The Arkansas Claims Commission rejected claims of an "irreparably" flawed election by state Rep. Jim Sorvillo, R-Little Rock, on Monday, and it unanimously recommended that state lawmakers accept the results and seat Sorvillo's opponent, Democrat Ashley Hudson.
The decision is the latest in a string of legal defeats for Sorvillo, who has sought to toss out the election results in House District 32 based on the number of disputed ballots and have a new election called.
However, the ultimate decision over whether to end the dispute and seat Hudson lies with the state House of Representatives, which will convene in its regular session next week.
In a phone call Monday, Sorvillo expressed disappointment in the commission's recommendation but promised to accept whatever decision is reached by the Republican-controlled House.
"I'm not going to try to manipulate or lobby or anything," Sorvillo said.
Hudson, an attorney, praised the commission's ruling on Monday, calling it "a product of engaging an analysis of the facts and the case law."
Sorvillo's claims centered on a batch of 372 disqualified absentee ballots in Pulaski County that were accidentally mixed in with other ballots during the tabulation process.
After the mistake was discovered, the number of affected ballots in House District 32 was determined by election workers to be 32 votes, though it later narrowed to 27 by the time of Monday's hearing. Both numbers are more than Hudson's 24-vote margin of victory.
The error affected other election contests across the county, including in House District 38, where state Rep. Carlton Wing, R-North Little Rock, won reelection by 16 votes, despite 37 erroneously cast ballots being included in the results. Wing's opponent, Democrat Matthew Stallings, decided not to contest the results.
Sorvillo filed an election contest with the Claims Commission in late November after a previous lawsuit challenging the results was dismissed by a Pulaski County judge. Even as he pursued his case at the Claims Commission -- a quasi-judicial body -- Sorvillo appealed his lawsuit to the Arkansas Supreme Court. But he dropped the case before a decision was reached, only to refile a separate, but largely similar, lawsuit a week later.
After his second lawsuit was dismissed by another judge last month, Sorvillo's only remaining path to challenge the election was through the Claims Commission. In recent weeks, Commission Co-Chairman Paul Morris said the commission was presented with more than 1,700 pages of evidence and deposition transcripts related to the election.
However, Morris said Monday that Sorvillo and his attorney, A.J. Kelly, failed to provide any evidence about how the voters whose ballots were in question actually voted, making it impossible to determine whether they changed the outcome of the election.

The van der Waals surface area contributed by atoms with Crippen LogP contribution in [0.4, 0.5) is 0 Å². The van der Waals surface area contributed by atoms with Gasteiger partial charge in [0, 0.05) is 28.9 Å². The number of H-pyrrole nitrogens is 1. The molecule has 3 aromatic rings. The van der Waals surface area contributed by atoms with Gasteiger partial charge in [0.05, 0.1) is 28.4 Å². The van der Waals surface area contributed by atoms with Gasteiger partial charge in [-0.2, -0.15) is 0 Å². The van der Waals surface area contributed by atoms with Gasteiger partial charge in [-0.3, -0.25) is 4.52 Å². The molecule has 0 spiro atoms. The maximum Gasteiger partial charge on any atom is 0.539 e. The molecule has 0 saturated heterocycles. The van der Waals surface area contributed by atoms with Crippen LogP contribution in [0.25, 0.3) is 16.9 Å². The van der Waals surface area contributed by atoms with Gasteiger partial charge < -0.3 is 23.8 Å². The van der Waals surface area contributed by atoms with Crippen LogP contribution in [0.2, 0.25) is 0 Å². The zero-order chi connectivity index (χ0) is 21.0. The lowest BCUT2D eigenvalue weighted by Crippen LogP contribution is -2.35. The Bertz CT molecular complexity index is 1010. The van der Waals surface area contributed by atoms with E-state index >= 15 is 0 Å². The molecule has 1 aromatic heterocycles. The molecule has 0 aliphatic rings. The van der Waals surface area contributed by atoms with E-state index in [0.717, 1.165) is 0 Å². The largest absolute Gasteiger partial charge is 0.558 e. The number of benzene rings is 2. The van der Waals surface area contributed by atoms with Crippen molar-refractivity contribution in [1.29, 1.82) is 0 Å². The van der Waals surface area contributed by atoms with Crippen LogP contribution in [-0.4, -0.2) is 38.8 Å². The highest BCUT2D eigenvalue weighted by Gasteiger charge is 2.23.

Kelly argued that to do so would violate the voters' right to a secret ballot, while attorneys for Hudson pointed to a 2007 decision by the Arkansas Supreme Court in the case Willis v. Crumbly that said that no such right exists with regard to illegally cast ballots.
Hudson's attorney, Jennifer Waymack Standerfer, argued that the disputed absentee ballots should never have been disqualified in the first place, with some having been flagged over minor issues such as missing apartment numbers, ZIP code digits or differing signatures. Further, Standerfer argued that Hudson would have had to have won nearly every ballot in the disputed batch for it to have changed the result.
At the end of several hours of arguments Monday, Morris said he agreed with Standerfer that case law required Sorvillo's attorneys to track down the voters whose ballots were at issue to see whether they altered the outcome of the race and justified a new election.
"Mr. Sorvillo has completely failed to meet his burden of proof on this issue," Morris said. "Perhaps one of the reasons that testimony was not provided to us is because as [Standerfer] pointed out in her presentation, the math suggests that if we got that information from those voters, Mr. Sorvillo still would not be able to meet his burden of proof."
Kelly also argued a separate issue Monday regarding seven voters in House District 32 who were given ballots with the wrong House race, though Morris said the issue was raised too late in the process for the commission to consider the argument.
Morris was joined by Commissioners Henry Kinslow and Dexter Booth in voting to recommend that the House accept the results showing Hudson as the winner. All three commissioners are appointees of Republican Gov. Asa Hutchinson.
House Majority Leader Austin McCollum, R-Bentonville, addressed the commission at the end of its Zoom call on Monday, raising the possibility that the House could reach a different conclusion.
"Elections are not about probabilities," he said on the call. "It's about certainties."
After the certification of the election results, Hudson has moved ahead as the representative-elect for House District 32, participating in organizational sessions, drawing a seniority number and selecting committee assignments.
On Monday, she said she "couldn't begin to guess what that will look like" when the House takes up the matter, adding she is focused on preparing for the session.
The House is set to convene next Monday to begin its 2021 regular session. House Speaker Matthew Shepherd said Monday that he and staffers were "working through the details" about when and how the recommendation would be presented to the House.